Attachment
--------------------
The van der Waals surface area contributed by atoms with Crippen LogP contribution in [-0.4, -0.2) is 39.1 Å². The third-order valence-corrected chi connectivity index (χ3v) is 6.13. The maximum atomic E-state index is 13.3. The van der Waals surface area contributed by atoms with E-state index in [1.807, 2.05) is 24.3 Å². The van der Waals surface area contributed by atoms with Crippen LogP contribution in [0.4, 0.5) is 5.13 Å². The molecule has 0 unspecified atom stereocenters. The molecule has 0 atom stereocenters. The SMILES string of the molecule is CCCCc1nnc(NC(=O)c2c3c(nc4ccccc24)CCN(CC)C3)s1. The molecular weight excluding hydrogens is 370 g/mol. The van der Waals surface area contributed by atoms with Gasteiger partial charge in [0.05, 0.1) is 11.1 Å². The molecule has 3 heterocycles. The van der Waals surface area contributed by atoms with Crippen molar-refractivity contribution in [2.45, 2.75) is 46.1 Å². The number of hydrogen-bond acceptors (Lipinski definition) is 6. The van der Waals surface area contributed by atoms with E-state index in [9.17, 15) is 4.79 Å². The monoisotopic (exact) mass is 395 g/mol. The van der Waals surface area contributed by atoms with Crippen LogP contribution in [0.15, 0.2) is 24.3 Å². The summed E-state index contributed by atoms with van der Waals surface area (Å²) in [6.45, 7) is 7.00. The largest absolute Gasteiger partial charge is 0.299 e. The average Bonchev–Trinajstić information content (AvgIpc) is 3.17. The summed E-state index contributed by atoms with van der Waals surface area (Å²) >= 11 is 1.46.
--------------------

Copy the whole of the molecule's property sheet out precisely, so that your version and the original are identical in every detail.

The van der Waals surface area contributed by atoms with Crippen LogP contribution in [-0.4, -0.2) is 39.1 Å². The third-order valence-corrected chi connectivity index (χ3v) is 6.13. The maximum atomic E-state index is 13.3. The van der Waals surface area contributed by atoms with E-state index in [1.807, 2.05) is 24.3 Å². The van der Waals surface area contributed by atoms with Crippen LogP contribution in [0.4, 0.5) is 5.13 Å². The molecule has 0 unspecified atom stereocenters. The molecule has 0 atom stereocenters. The SMILES string of the molecule is CCCCc1nnc(NC(=O)c2c3c(nc4ccccc24)CCN(CC)C3)s1. The molecular weight excluding hydrogens is 370 g/mol. The van der Waals surface area contributed by atoms with Gasteiger partial charge in [0.05, 0.1) is 11.1 Å². The molecule has 3 heterocycles. The van der Waals surface area contributed by atoms with Crippen molar-refractivity contribution in [2.45, 2.75) is 46.1 Å². The number of hydrogen-bond acceptors (Lipinski definition) is 6. The van der Waals surface area contributed by atoms with E-state index in [9.17, 15) is 4.79 Å². The monoisotopic (exact) mass is 395 g/mol. The van der Waals surface area contributed by atoms with Crippen LogP contribution in [0.15, 0.2) is 24.3 Å². The summed E-state index contributed by atoms with van der Waals surface area (Å²) in [6.45, 7) is 7.00. The largest absolute Gasteiger partial charge is 0.299 e. The average Bonchev–Trinajstić information content (AvgIpc) is 3.17. The summed E-state index contributed by atoms with van der Waals surface area (Å²) >= 11 is 1.46.